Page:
Meaning, Types and Functions of Taxation in Nigeria


Meaning, Types and Functions of Taxation in Nigeria

All levels of government need funds to finance their activities. They must find ways of obtaining money to pay for their expenditure. Some of the sources of finance available to the government include taxes, royalties, levies, fines, penalties, loans, grants, and donations given to the government, proceeds from the sale of government-owned companies, lands, buildings and other assets, profits or surpluses made by government-owned enterprises, dividends paid to government on shares owned in companies, interest received on loans made by the government, rent received on government-owned properties, income from the sale of government services, etc.

The major source of federal government revenue in Nigeria is the revenue from the sale of crude oil. On the other hand, state and local governments in Nigeria are financed mostly through the statutory allocations from the federation account. Nevertheless, taxation is still a very important source of revenue to the federal, state and local governments.

In this article, you should be able to:

· Define of tax and taxation

· Understand the purposes/objectives/uses of taxation

· Know the canons/principles of taxation


Meaning of Tax and Taxation

There are quite a number of definitions of Tax and Taxation depending on the qualities it possesses which are as follows:

Be a compulsory payment: A tax is a compulsory payment. A levy, the payment of which is voluntary is not a tax but a contribution or donation.

Be a payment to the Government: Tax must be a payment to a public authority or a government. Where a tax is paid to an individual such as a King, it must be in his capacity as embodiment of the society or state. If not, then, it is extortion and not a tax.

Be common benefit: A tax must be for common use. It must be for common good. This has to do with the intended purpose(s) of the tax. Thus, where such contribution is made for the use of the an individual, it is not a tax.

Have a known formula: the contribution must be in accordance with a known formula. In the traditional society, it may have flat rate or graduated according to age groups or gender. Nowadays, rates are used.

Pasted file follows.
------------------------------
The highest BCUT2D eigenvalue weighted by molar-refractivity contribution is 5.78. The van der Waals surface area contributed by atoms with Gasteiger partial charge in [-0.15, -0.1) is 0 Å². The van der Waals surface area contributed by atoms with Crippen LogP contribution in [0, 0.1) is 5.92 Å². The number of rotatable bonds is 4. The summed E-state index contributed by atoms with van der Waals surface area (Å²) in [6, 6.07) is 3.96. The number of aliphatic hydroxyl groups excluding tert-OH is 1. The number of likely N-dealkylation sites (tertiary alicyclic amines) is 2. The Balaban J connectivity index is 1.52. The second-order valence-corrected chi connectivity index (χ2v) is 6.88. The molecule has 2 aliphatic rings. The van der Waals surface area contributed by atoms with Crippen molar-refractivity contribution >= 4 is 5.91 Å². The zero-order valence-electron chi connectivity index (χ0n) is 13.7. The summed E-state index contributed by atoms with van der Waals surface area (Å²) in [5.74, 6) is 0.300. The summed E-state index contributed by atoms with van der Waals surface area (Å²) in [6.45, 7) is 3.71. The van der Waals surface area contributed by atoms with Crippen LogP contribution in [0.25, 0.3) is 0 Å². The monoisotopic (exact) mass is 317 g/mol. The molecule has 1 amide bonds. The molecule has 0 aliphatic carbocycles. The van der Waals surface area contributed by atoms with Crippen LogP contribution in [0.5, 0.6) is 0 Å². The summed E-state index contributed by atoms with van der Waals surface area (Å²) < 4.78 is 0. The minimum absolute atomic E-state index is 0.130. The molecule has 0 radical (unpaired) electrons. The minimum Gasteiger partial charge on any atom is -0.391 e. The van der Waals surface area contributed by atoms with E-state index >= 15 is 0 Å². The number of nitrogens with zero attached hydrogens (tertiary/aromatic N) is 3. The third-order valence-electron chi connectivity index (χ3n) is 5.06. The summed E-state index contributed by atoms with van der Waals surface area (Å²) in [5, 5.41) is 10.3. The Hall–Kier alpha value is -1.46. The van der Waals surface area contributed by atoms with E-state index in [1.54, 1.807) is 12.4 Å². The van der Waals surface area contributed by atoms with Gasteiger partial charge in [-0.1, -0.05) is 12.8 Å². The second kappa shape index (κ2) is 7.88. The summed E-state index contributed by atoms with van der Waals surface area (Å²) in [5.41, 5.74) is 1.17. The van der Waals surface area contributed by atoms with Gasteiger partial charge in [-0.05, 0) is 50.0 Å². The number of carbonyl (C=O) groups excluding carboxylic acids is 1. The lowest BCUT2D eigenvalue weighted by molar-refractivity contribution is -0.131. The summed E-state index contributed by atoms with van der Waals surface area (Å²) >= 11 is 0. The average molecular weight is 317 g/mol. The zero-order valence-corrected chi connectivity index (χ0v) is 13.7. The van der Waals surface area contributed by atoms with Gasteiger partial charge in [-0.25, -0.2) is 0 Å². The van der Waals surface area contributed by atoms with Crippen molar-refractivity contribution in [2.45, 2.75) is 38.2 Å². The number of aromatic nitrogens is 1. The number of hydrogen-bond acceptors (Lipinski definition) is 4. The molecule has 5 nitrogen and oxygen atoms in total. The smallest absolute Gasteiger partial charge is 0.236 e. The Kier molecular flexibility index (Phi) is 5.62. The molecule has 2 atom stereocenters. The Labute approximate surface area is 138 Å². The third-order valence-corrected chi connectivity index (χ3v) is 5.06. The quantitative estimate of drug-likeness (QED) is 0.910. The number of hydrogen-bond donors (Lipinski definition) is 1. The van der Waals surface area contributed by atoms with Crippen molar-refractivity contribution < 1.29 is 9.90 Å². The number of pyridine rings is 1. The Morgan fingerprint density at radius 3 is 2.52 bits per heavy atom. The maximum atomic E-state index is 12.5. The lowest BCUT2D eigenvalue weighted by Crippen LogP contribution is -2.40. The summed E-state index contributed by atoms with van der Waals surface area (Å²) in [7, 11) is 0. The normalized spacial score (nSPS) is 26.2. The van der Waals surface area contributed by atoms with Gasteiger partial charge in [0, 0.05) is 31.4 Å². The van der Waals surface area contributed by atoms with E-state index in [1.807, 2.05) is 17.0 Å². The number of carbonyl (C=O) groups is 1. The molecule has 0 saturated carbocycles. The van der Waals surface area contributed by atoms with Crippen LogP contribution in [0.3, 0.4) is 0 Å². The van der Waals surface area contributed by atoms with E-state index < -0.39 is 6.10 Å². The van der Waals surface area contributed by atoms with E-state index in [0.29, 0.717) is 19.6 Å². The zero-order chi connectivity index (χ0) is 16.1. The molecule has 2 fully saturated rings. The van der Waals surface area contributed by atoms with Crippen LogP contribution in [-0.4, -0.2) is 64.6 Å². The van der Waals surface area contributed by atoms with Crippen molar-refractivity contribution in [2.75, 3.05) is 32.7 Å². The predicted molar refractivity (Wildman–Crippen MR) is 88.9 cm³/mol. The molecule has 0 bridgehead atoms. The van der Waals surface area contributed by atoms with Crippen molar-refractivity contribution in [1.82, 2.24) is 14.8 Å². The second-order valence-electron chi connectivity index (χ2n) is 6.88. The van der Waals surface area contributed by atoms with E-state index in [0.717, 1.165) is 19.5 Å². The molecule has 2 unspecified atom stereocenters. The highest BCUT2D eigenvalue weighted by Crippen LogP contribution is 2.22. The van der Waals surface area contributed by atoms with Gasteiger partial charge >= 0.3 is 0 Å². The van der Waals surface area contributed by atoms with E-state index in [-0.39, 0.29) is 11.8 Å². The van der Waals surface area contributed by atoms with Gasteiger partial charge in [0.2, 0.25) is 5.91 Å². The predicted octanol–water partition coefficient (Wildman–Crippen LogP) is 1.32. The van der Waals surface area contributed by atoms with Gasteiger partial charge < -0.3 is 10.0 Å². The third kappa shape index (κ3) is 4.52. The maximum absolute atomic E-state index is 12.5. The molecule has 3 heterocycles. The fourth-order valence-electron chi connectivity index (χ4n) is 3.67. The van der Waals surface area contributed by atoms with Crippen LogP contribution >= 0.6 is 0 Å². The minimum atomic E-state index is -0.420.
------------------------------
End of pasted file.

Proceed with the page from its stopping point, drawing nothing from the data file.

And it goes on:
Have distinctive beneficiary: The beneficiary society must be a definite and distinctive one such as a kingdom in Yoruba –land or an Emirate in Hausa land. In modern administrations, it can be government at Federal, State or Local level. In the light of the foregoing, the following definitions can be considered fair:

A tax is the “levy by public authorities with a tax jurisdiction, of compulsory contributions by the citizens to defray part of the cost of government activities in providing the needs of the society”. 

Taxation is “the process or machinery by which communities or groups of persons are made to contribute in some agreed quantum and method for the purpose of the administration and development of the society”. “Taxation is the transfer of real economic resources from the private sector to the public sector to finance public sector activities” Tax can simply be defined as a charge on income of individuals and corporate bodies by the government.

More technically, tax can be defined as compulsory payment imposed by the government through its agents on income of individuals and corporate bodies as well as on goods and services.

A tax is a compulsory payment made by individuals and organizations to the government in accordance with predetermined criteria for which no direct or specific benefit is received by the taxpayer. This definition is similar to the one given by Pritchard and Murphy.

According to them, a tax is “a payment to central government, calculated by laid down rules for which nothing specifically usable by that taxpayer alone is transferred.”

In Mathew’s v Chikory Marketing Board (Victoria) (1938), Chief Justice Latham of the Australian Supreme Court defined a tax as “a compulsory extraction of money by a public authority for public purposes”, or taxation is raising money for the purpose of government by means of contributions from individual persons.”

As defined by Black (1990, p. 1457), a tax is “an enforced contribution of money or other property, assessed in accordance with some reasonable rule or apportionment by authority of a sovereign state on persons or property within its jurisdiction for the purpose of defraying the public expenses.